5 Biggest Ecommerce Crisis and What to Learn from Them
The ecommerce crisis we’re now facing is one of the biggest challenges to-date. Stores see shifting customers, growing cyber threats, bored employees, and changes to disposable income.
Nothing that worked yesterday is 100% certain to work tomorrow.
The key to survival is being able to spot trends. Learn from the past to shed light on how to protect yourself now. Study today to discover what must be done quickly.
The ecommerce covid response is dominating all of our minds. It is easy to ignore the past right now, and many are. But, to be successful, let us do something a little different.
We’re going to look at a couple existential problems facing ecommerce, a recurring past issue, the obvious pandemic, and your next big threat when things go back to “normal” in the ecommerce world.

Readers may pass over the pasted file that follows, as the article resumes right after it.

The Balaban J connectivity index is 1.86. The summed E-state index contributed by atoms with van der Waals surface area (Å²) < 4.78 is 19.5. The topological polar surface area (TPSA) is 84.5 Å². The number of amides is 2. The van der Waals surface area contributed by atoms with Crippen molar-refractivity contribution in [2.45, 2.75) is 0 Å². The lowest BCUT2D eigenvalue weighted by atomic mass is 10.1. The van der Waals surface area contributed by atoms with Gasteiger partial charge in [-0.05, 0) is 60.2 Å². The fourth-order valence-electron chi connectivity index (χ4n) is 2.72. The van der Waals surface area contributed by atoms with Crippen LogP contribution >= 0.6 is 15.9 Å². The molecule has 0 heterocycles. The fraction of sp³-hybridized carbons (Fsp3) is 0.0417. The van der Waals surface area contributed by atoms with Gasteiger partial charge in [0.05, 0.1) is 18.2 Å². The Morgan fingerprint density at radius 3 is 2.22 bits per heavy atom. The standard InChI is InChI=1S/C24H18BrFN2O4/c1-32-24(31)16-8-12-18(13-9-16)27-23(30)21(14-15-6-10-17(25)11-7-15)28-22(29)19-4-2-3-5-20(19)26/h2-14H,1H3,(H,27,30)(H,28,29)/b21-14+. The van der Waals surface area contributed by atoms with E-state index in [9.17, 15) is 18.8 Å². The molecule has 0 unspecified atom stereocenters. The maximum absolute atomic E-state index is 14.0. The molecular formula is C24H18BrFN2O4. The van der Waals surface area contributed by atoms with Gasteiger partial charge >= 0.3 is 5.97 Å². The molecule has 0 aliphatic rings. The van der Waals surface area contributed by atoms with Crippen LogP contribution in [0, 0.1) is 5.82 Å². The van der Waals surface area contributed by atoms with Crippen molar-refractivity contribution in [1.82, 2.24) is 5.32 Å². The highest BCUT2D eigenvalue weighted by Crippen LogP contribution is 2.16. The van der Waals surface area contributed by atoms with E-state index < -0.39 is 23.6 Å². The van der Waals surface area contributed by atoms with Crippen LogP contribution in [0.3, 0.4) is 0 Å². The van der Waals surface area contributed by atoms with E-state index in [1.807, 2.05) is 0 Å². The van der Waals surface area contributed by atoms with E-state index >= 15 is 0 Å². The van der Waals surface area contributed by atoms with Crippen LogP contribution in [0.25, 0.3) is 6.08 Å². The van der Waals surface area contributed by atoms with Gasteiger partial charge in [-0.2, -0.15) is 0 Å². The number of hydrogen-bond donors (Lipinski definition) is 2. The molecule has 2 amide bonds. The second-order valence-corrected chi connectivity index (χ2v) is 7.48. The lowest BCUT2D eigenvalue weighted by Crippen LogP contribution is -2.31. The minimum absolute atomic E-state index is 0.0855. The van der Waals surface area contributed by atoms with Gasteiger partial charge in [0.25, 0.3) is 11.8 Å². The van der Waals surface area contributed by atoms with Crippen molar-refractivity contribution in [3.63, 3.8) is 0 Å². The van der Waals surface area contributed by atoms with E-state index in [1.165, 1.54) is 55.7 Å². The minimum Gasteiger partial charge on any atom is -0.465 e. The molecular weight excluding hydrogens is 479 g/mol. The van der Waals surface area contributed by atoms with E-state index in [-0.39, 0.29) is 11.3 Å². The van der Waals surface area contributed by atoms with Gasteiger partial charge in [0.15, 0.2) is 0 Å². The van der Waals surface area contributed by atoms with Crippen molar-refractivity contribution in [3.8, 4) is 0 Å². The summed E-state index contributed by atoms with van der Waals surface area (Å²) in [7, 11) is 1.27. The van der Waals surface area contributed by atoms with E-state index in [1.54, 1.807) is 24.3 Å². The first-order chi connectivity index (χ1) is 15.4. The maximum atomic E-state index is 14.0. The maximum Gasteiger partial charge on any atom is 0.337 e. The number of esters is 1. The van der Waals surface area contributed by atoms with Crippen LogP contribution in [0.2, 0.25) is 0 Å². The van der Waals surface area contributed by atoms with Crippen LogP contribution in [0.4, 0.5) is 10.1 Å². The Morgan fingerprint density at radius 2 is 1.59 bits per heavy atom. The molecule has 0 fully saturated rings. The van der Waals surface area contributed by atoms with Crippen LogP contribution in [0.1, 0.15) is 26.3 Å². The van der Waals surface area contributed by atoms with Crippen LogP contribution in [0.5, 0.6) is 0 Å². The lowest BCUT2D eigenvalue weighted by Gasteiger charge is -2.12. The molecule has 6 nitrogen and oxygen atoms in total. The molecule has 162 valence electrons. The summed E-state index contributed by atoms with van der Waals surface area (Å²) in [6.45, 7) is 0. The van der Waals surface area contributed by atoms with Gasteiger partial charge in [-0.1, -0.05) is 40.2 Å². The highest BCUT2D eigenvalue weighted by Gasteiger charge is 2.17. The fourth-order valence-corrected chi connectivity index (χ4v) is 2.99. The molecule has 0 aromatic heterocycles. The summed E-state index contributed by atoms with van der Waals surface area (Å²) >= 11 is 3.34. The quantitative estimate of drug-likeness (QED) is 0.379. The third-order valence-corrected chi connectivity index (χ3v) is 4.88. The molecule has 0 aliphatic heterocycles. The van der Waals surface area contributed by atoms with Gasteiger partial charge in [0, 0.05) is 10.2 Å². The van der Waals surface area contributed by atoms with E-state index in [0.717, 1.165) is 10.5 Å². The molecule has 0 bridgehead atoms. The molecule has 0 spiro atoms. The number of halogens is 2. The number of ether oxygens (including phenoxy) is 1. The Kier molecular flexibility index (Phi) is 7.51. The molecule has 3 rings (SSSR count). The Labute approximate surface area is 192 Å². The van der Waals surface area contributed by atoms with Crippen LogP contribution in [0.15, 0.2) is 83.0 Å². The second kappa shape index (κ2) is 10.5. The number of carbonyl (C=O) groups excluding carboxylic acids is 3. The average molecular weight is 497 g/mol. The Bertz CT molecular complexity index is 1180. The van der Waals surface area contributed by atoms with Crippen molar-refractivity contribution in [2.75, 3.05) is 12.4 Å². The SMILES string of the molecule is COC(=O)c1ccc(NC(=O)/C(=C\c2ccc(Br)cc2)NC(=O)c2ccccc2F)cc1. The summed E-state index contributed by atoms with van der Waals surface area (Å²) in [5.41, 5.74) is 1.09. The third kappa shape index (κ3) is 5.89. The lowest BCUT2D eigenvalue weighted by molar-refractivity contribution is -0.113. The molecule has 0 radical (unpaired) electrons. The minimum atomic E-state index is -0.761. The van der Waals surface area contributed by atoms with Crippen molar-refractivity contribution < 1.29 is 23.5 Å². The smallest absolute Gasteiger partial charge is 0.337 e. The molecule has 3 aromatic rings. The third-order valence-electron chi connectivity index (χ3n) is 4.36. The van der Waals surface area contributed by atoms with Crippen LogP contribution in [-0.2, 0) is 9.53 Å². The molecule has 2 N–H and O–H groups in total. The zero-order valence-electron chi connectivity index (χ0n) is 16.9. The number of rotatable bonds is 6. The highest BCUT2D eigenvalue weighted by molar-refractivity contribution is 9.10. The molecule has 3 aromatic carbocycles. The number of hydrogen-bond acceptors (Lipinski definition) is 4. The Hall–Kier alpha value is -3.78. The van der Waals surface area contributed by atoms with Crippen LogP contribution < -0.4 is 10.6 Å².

1. Platforms Having Too Much Control
Today’s ecommerce experience wouldn’t exist without Amazon and eBay. These platforms made it significantly easier for customers to find and buy the things they wanted and shifted how and where people shopped, including how products moved to customers. There’s been a significant impact in the broader economy, such as an ongoing decline in department store jobs even during recent times of economic strength and expansion.
When it comes to total U.S. ecommerce, Amazon is at the top of the sales share. Check the ranking of top 10 US companies according to their sales share:
That’s four platforms dominating well over half of all U.S. ecommerce. These platforms have become integral to modern life. When someone needs a product, they’re going to head to a major service instead of individual stores — unless they find you by ads.